Most people can agree that cities are places where large numbers of people live and work; they are hubs of government, commerce and transportation. This issue that I am interested in exploring is population loss because it is a major problem in large cities like Columbus. I chose to explore this issue because I did several case studies in Cleveland during a program that focused on the future of cities. I considered focusing on food security, climate change, vacant houses, and food deserts. I am also passionate about agro forestry and self sustaining agricultural practices. I think population loss fits within the sustainability model because it involves all aspects of the three topics.
Cities planners utilized infrastructure in the early 1900s to develop advanced transportation. Large highways split low-income neighborhoods in half and forced people to flee the cities to retain their livelihoods. This led to “white flight” and many families moved into suburban neighborhoods for the American dream. However, this led to many unintentional consequences that forced people to desert their homes and leave their old lives behind.
This issue has encouraged gentrification and inequality in cities because people cannot afford to live in areas with high taxes and increasingly unaffordable resources like food. This creates pockets of mostly African American people living in low-income housing and not having enough resources for a healthy lifestyle. This also creates educational inequality that leads to long term damage. Today, city and regional planners are focusing on making cities for everyone and public space that can be utilized by a diverse group of people. While the human population is increasing, an estimated 54.5 per cent of the world’s population will live in urban settlements. By 2030, urban areas are projected to house 60 per cent of people globally and one in every three people will live in cities with at least half a million inhabitants.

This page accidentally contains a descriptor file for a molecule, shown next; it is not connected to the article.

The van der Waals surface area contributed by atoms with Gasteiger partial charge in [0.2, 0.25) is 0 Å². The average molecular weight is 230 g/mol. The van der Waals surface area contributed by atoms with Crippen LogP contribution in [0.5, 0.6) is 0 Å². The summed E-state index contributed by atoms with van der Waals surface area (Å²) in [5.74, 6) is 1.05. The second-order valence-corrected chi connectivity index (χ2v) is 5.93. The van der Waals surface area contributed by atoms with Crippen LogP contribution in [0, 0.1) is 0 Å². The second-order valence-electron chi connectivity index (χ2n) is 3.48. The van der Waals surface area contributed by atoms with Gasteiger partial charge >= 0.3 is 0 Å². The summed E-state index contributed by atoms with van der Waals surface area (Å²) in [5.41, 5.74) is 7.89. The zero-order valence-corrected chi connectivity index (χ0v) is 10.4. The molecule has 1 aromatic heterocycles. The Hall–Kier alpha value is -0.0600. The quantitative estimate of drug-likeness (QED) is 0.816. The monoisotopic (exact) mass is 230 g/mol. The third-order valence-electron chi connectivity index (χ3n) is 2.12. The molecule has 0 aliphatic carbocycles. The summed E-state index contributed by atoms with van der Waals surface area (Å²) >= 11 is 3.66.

“Managing urban areas has become one of the most important development challenges of the 21st century. Our success or failure in building sustainable cities will be a major factor in the success of the post-2015 UN development agenda,” said John Wilmoth, Director of UN DESA’s Population Division.
It is essential to address the issues within cities and focus on the placement of buildings, infrastructure, and public goods. Successful urban planning requires attention to urban settlements of all sizes. If well managed, cities offer important opportunities for economic development and for expanding access to basic services, including health care and education, for large numbers of people. Providing public transportation, as well as housing, electricity, water and sanitation for a densely settled urban population is typically cheaper and less environmentally damaging than providing a similar level of services to a dispersed rural population.
Population loss has many root factors and this can be challenging because many are culturally driven and difficult to address. I feel that this issue can reflect Columbus because there are many new renovations and construction taking place downtown.